Isolation and Adverse Events

Angie Szumlinski
|
December 21, 2020
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A study published in the British Medical Journal was conducted to determine whether isolated patients admitted to hospitals have a higher incidence of adverse events (AEs), to identify their nature, impact, and preventability. The study involved 400 patients, 200 isolated and 200 non-isolated, age ≥18 years old from April 2017 to October 2018.  

Not surprisingly, the study showed that adverse events were significantly higher in isolated patients compared with non-isolated patients; 67.6% were preventable and hospital-acquired infection was the primary cause. Recent developments such as the appearance of the rapidly spreading virus SARS-CoV-2, alongside the ongoing increase in the incidence of multidrug-resistant bacteria requiring particular care in terms of avoiding transmission, make it increasingly more important that appropriate training of health care workers on precautions be mandatory.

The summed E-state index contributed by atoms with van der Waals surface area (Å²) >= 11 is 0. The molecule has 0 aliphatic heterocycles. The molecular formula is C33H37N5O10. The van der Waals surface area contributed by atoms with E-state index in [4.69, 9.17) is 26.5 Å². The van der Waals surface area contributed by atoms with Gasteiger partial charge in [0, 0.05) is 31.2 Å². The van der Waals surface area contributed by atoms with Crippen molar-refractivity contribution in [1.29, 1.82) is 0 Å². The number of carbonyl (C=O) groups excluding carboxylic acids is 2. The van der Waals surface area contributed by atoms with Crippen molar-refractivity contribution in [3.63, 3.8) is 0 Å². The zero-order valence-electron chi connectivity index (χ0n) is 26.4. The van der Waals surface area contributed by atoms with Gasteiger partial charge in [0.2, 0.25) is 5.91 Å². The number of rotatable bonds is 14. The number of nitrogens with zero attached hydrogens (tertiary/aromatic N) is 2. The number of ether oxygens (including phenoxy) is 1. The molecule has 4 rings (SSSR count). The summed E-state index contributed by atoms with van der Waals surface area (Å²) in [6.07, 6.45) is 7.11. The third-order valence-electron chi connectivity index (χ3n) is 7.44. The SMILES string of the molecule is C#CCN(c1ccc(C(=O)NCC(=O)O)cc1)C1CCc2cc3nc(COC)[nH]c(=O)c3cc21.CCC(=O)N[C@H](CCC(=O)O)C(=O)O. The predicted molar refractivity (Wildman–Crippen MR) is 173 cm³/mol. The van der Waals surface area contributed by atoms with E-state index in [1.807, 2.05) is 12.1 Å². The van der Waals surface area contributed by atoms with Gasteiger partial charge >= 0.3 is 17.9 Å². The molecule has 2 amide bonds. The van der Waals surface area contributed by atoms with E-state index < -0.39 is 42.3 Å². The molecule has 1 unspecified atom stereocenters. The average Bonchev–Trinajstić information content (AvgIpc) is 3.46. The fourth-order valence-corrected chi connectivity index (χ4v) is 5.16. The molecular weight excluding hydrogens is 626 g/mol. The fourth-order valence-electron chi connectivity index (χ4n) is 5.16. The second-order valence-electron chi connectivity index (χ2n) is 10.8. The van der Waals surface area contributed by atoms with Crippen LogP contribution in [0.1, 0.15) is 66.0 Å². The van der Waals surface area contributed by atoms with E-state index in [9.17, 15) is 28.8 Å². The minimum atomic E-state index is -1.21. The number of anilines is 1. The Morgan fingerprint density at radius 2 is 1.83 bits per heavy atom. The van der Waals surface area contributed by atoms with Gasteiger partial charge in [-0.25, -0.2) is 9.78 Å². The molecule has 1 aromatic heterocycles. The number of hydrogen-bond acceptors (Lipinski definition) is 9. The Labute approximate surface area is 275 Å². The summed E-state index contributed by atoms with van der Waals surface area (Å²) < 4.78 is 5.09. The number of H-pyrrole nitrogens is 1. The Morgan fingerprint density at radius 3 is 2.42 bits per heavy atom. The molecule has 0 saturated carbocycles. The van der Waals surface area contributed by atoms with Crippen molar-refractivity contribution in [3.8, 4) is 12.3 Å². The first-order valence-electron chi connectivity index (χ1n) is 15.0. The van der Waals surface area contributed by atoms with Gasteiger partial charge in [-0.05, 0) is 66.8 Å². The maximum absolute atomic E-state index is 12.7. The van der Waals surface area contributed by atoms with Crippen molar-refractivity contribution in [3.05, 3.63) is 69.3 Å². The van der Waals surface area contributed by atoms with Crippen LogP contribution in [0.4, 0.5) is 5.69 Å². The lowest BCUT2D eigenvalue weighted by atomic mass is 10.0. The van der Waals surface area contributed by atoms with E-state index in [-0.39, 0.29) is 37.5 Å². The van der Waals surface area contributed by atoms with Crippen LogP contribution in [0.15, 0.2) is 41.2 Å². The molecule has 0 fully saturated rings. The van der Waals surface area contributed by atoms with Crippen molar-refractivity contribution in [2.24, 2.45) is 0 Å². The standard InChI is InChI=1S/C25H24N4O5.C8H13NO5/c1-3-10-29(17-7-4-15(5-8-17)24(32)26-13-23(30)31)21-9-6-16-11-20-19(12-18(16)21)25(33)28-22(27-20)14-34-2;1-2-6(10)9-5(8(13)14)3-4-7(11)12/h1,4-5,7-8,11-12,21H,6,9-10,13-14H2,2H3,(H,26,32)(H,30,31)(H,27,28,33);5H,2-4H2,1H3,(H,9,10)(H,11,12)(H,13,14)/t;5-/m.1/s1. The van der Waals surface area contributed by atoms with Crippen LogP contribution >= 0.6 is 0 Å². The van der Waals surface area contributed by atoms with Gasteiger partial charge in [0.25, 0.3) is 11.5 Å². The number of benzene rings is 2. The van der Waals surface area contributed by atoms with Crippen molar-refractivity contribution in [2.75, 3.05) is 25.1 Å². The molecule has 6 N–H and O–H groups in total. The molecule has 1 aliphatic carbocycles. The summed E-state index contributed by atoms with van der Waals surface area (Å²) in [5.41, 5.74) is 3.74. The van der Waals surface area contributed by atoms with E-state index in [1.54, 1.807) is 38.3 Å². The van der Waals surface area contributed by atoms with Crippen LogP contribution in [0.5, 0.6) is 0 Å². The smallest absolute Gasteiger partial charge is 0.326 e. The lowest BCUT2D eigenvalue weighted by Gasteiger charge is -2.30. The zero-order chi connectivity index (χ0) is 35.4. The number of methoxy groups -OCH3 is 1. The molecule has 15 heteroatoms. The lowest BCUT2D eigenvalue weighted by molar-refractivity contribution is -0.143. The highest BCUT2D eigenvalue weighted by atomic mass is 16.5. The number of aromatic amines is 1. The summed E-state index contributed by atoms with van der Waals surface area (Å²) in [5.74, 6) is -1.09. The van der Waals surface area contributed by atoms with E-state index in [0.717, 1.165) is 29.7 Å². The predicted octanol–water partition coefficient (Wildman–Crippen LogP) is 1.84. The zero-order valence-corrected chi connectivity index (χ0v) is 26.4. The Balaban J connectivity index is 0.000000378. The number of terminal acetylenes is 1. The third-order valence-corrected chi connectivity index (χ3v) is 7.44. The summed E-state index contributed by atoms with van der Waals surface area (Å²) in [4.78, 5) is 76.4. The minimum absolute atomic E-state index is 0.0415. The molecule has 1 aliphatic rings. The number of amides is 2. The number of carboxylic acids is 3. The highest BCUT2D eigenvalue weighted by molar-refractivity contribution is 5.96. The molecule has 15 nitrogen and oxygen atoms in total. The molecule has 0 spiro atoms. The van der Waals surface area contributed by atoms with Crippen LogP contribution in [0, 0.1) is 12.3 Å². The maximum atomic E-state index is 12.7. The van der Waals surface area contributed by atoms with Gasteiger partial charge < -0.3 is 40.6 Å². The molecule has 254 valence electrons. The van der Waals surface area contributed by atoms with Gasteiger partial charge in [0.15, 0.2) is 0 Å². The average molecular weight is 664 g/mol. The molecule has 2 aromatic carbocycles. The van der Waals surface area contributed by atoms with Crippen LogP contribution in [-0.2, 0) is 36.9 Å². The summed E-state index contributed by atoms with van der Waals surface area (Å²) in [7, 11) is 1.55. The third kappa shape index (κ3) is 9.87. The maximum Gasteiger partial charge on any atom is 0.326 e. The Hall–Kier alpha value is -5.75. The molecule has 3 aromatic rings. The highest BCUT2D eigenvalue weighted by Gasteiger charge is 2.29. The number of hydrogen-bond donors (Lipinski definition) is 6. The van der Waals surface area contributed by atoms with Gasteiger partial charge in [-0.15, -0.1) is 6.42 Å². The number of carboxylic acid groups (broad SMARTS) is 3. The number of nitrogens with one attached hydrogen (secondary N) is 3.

Although this is a great study and reaffirms the need for ongoing education, competency verification, and compliance, it doesn’t provide solutions for isolated resident safety. As providers, we need to keep that in the forefront of everything we do. Should we close a resident’s door if they are in isolation or keep it open to observe them? Do we have hand sanitizer readily available in rooms where residents with dementia live? These are valid questions and things that keep us awake at night. There are no concrete yes or no answers but document the “why” and continue to do what you do for your residents!

Stay the course, stay strong, stay well, mask up, and stay tuned! 


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